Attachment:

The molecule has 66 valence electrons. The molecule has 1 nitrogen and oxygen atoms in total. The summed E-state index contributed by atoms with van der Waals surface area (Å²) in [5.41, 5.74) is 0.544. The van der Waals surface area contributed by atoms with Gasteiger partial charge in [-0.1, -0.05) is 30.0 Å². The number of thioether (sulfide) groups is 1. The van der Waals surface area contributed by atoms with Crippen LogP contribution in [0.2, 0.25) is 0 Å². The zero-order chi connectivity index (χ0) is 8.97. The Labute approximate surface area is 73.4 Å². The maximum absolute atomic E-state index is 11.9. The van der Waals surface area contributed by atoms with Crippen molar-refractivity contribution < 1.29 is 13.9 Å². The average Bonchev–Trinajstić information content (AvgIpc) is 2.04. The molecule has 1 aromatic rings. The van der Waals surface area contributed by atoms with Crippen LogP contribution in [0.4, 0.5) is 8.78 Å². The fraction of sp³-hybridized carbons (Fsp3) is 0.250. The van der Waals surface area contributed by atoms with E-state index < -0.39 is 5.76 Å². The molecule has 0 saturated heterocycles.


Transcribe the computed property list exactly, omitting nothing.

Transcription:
The molecule has 66 valence electrons. The molecule has 1 nitrogen and oxygen atoms in total. The summed E-state index contributed by atoms with van der Waals surface area (Å²) in [5.41, 5.74) is 0.544. The van der Waals surface area contributed by atoms with Gasteiger partial charge in [-0.1, -0.05) is 30.0 Å². The number of thioether (sulfide) groups is 1. The van der Waals surface area contributed by atoms with Crippen LogP contribution in [0.2, 0.25) is 0 Å². The zero-order chi connectivity index (χ0) is 8.97. The Labute approximate surface area is 73.4 Å². The maximum absolute atomic E-state index is 11.9. The van der Waals surface area contributed by atoms with Crippen molar-refractivity contribution < 1.29 is 13.9 Å². The average Bonchev–Trinajstić information content (AvgIpc) is 2.04. The molecule has 1 aromatic rings. The van der Waals surface area contributed by atoms with Crippen LogP contribution in [0.4, 0.5) is 8.78 Å². The fraction of sp³-hybridized carbons (Fsp3) is 0.250. The van der Waals surface area contributed by atoms with E-state index < -0.39 is 5.76 Å². The molecule has 0 saturated heterocycles.